What “true” espresso is, and how Americans ruin it

An Italian master tours the super-hot U.S. high-end coffee scene and is shocked at what we've done to his art

Topics: International cuisine, Coffee and tea, Food,

What "true" espresso is, and how Americans ruin itEspresso in Italy

Giorgio Milos, the master barista at the high-end Trieste, Italy-based illy – whose familiar red logo adorns cans of quality coffee in 140 countries – stands inside a trendy downtown coffee shop in New York City and sucks in his cheeks. Something is wrong with the espresso he has just drunk. It has some of the right components – a bit floral, a bit chocolate – but there’s an astringency that makes him compare it to a green apple. “A good cup of espresso has to be balanced between sour, bitter, and sweet,” he explains. “Maybe they are using old beans.”

Those are scalding words for one of the best coffee shops in a city percolating with so many new ones that in March The New York Times decided to list the 40 “best.” The irony is that until a few years ago New York couldn’t compare to the Pacific Northwest — where the specialty-coffee trade was born in the ’60s — or cities like San Francisco, Los Angeles or Chicago. In New York, drinking diner coffee was almost a badge of distinction. But now the market here for specialty espresso has grown so frenetic that even Portland’s groudbreaking Stumptown and San Francisco’s Blue Bottle entered the East Coast fray, suddenly turning the city into an all-star showcase of American coffee.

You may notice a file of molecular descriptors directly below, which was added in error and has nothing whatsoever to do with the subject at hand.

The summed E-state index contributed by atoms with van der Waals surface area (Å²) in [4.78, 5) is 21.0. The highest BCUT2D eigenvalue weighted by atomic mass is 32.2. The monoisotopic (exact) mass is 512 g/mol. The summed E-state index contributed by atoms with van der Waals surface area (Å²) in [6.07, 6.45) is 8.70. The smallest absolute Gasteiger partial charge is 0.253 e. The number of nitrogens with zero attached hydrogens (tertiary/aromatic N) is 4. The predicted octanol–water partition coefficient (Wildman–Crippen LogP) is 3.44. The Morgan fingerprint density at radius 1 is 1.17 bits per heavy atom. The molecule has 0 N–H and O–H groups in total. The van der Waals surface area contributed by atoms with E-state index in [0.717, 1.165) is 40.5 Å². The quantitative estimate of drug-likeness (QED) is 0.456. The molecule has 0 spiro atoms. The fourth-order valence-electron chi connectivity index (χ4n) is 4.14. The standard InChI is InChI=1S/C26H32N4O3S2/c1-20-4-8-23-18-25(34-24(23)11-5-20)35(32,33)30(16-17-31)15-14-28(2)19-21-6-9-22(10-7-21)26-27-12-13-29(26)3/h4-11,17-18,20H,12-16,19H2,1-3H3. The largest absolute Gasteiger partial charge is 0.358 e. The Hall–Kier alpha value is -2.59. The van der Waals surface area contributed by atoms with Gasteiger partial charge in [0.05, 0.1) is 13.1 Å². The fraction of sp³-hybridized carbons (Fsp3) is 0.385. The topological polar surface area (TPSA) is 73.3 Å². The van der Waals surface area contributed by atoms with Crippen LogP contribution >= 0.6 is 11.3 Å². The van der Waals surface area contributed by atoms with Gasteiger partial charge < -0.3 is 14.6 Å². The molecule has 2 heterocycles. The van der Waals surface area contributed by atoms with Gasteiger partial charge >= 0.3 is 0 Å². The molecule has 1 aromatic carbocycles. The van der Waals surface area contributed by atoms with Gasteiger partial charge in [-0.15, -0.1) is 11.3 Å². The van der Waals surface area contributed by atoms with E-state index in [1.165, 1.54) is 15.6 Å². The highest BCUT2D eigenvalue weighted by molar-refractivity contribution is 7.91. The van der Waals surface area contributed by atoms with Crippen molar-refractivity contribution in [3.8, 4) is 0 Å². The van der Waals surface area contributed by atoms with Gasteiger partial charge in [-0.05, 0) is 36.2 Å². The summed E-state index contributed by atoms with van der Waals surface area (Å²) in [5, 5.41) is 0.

So the darkly suave Milos is visiting from the birthplace of espresso for a year to gauge the state of coffee in the United States, illy’s largest customer outside Italy, and he has quickly learned how seriously Americans take their coffee. Call it a storm in a demitasse: He elicited a frothy response when, while blogging for theatlantic.com in May, he commented that American baristas not only need more training but are using so many different, unorthodox methods to pull shots you’d wonder if they’d ever sipped the drink in its country of origin.